Senior woman meditating in lotus position at home, sitting on the floor in fitness clothing. Mature woman doing a breathing workout to achieve relaxation, peace and mindfulness.

Don’t panic about mortgages 

After successive Bank Rate rises, the cost of a mortgage hit a 15-year high in July and will likely stay high for much of the next year. In unpredictable and unsettling times, here are some ways for mortgage holders to keep a cool head. 

Help is available 

If you’re worried about your mortgage payments, in the first instance, seek help from your lender, to come up with a payment plan to help you get back on your feet. Repossession is a last resort; in the first three months of this year, only 750 homes and 410 buy-to-let properties were repossessed1. The best thing to do is communicate with us early if you are finding it hard to keep up with costs. 

Careful stress tests 

When we send lenders a mortgage application, they check whether your finances will be able to withstand higher interest rates. With rates spiralling again, lenders are testing applicants more stringently to make sure they would cope with interest rates of 8% or 9%. 

Room for manoeuvre 

In difficult economic conditions, existing borrowers are finding new ways to mitigate the higher bills. Examples include extending the term of their mortgage, which can reduce the burden now but will ultimately result in more being paid back in total. First-time buyers are seeing their plans change too. Options to navigate the rising rates include putting down a larger deposit or buying a smaller property.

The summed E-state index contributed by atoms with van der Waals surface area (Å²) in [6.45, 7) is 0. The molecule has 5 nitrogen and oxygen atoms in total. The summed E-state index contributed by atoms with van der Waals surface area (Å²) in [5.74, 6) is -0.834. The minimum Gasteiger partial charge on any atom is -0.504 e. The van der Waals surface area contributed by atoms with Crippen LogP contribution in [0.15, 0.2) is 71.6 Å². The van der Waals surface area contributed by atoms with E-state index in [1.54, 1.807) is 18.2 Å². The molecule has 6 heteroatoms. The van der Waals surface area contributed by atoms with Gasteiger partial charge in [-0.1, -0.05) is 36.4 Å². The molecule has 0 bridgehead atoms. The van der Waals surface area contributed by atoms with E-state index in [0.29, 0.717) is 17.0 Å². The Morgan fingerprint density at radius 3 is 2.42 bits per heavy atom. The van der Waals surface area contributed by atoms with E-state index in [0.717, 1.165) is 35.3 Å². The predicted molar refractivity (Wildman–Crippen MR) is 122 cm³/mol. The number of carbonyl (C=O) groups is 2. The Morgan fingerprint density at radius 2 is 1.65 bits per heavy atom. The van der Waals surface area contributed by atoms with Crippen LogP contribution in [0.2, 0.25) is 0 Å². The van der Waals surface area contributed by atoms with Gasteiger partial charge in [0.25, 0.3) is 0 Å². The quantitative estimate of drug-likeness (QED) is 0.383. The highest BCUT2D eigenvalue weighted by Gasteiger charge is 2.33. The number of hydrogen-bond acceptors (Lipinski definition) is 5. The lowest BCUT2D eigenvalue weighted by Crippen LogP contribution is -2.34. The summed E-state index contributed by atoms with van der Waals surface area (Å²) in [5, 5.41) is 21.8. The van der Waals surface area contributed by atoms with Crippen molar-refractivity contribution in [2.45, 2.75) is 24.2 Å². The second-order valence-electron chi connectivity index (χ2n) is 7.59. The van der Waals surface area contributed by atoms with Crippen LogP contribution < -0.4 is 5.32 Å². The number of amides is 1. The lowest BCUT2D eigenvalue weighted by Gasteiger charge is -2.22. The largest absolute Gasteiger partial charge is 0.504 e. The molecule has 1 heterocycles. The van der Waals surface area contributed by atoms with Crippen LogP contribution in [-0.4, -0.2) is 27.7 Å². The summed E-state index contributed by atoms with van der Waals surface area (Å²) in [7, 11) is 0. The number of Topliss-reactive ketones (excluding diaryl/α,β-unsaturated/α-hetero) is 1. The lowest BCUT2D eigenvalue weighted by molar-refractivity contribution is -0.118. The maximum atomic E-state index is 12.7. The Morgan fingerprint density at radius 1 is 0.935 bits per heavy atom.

Job security and protection are key 

A positive economic indicator has been the jobs market, which has remained resilient throughout the past year. Lenders say the most common reasons for people falling behind on mortgage payments generally involve life-changing events such as a job loss or serious illness, highlighting the importance of protection policies such as income protection or critical illness cover. 

Unpredictable rates 

According to the Bank of England, one million people will see their mortgage bill rise by more than £500 a month by the end of 2026. As has always been the case, however, mortgage rates fluctuate in relation to other economic factors. For example, rates offered by many big lenders fell in August after official inflation figures came in lower than expected. 

And above all else… 

Keep calm and call us. 

1UK Finance, 2023 

As a mortgage is secured against your home or property, it could be repossessed if you do not keep up mortgage repayments